This is being republished from Crain Chicago and was written by Jon Asplund.
Psychedelics are going legitimate, looking to trade a reputation as illicit, illegal party drugs for legal, approved treatments for medical problems like depression, anxiety, post-traumatic stress disorder and traumatic brain injury.
At the vanguard is ketamine. Patients are piling into a host of ketamine clinics, including Toronto-based Field Trip Health (OTC: FTRP) and Chicago-based Wesana Health. The drug is taking its place alongside marijuana as once-illegal markets that are now growing industries. Other psychedelics and psychoactive compounds are waiting in the wings.
Wesana was co-founded by former Chicago Blackhawk Daniel Carcillo, who turned to psychedelics for relief after retiring from hockey at age 30 with concussion-related traumatic brain injury. Wesana went public on the Canadian Stock Exchange in May 2021, with headquarters in both Toronto and Chicago.
Field Trip was founded in April 2019, went public on the Canadian Securities Exchange in October 2020, and began Nasdaq trading in July 2021. It has between 100 and 200 employees and operates clinics in eight U.S. cities, as well as three cities in Canada and in the Netherlands, the company said in a statement.
Carcillo has drawn attention for use of traditional psychedelics, such as psilocybin, commonly known as magic mushrooms, but the biggest piece of business today is ketamine.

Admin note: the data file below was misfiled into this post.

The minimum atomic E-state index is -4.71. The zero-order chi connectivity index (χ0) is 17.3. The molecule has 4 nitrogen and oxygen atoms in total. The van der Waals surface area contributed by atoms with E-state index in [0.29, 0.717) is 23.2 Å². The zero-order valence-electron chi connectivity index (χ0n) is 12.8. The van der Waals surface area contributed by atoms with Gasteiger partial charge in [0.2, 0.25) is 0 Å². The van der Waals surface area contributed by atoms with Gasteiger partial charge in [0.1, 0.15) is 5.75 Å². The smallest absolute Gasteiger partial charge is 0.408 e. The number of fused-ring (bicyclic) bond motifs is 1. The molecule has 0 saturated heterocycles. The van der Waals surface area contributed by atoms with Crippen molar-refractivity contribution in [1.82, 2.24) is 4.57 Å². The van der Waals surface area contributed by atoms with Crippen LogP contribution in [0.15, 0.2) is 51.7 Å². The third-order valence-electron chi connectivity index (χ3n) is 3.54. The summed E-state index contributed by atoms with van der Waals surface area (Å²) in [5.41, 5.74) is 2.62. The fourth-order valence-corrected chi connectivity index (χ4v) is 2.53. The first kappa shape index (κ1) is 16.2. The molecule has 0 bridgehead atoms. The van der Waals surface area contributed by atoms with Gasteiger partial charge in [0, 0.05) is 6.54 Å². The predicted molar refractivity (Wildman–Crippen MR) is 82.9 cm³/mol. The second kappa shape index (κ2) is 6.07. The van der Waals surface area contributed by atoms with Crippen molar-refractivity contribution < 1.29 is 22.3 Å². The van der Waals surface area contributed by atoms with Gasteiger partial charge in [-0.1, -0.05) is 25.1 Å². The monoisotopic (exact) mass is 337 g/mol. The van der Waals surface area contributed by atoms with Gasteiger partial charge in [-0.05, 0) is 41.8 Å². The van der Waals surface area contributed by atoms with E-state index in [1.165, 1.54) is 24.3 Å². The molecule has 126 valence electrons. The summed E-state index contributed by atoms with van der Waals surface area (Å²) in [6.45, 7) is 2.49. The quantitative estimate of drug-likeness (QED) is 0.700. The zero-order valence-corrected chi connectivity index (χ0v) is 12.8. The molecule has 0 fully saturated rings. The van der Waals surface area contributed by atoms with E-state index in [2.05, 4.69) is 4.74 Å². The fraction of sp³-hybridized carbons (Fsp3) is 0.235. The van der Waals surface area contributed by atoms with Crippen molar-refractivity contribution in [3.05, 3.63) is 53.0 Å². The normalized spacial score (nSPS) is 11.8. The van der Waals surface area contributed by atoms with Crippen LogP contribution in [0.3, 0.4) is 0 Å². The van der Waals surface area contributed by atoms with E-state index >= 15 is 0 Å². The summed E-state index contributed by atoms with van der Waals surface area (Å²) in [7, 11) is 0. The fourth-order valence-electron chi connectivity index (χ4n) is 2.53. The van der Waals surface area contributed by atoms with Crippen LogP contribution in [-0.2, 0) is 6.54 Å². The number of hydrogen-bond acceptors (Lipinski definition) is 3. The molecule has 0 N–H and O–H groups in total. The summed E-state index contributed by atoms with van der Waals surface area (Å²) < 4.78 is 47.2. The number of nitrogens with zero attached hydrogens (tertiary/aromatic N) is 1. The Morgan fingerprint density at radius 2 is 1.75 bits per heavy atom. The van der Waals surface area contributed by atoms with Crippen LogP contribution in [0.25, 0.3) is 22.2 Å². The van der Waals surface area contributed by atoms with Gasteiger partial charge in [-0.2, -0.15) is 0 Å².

Ketamine has been used illegally for its hallucinogenic high and has been long approved by the U.S. Food & Drug Administration as an intravenous anesthetic.
In 2019, the FDA approved Janssen Pharmaceuticals’ ketamine analog, esketamine. A nasal spray, under the brand name Spravato, esketamine is tightly regulated by the FDA to require a specific strategy, used on patients with treatment-resistant depression, with little room for variation, said Dr. John Zajecka, a Rush University professor of psychiatry and director of the Woman’s Board Depression Treatment Research Center.
Zajecka said the off-label, intravenous use of ketamine in clinics preceded the FDA-approved nasal spray.
The prospects for psychedelic therapies, from ketamine to psilocybin to MDMA, the drug known as molly, drew Florida attorney and certified public accountant Dustin Robinson to investing in the cannabis industry. As co-founder of Iter Investments, with 15 companies in its portfolio, Robinson said he was struck by the psychedelic space’s reliance on science, including the prospect of FDA approval.
Psychedelics “will grow by being available throughout the country and around the world, not through a patchwork of state laws like with marijuana.”
In the meantime, for Wesana Health, ketamine is something of a means to an end. Wesana’s two area clinics, in Oak Brook and downtown Chicago, saw dramatic growth since being purchased in September. The clinics logged a 40% increase in new patients and a 29% increase in new appointments between the third and fourth quarters of 2021, the company said in a statement.
It has also announced plans to open a 3,100-square-foot clinic in Naperville in the coming months. The clinic will offer ketamine infusions; the nasal-spray form of ketamine, Spravato; plus insurance-reimbursable services, such as general psychiatric care, individual psychotherapy, neurocognitive testing and addiction medicine, the company said in a statement.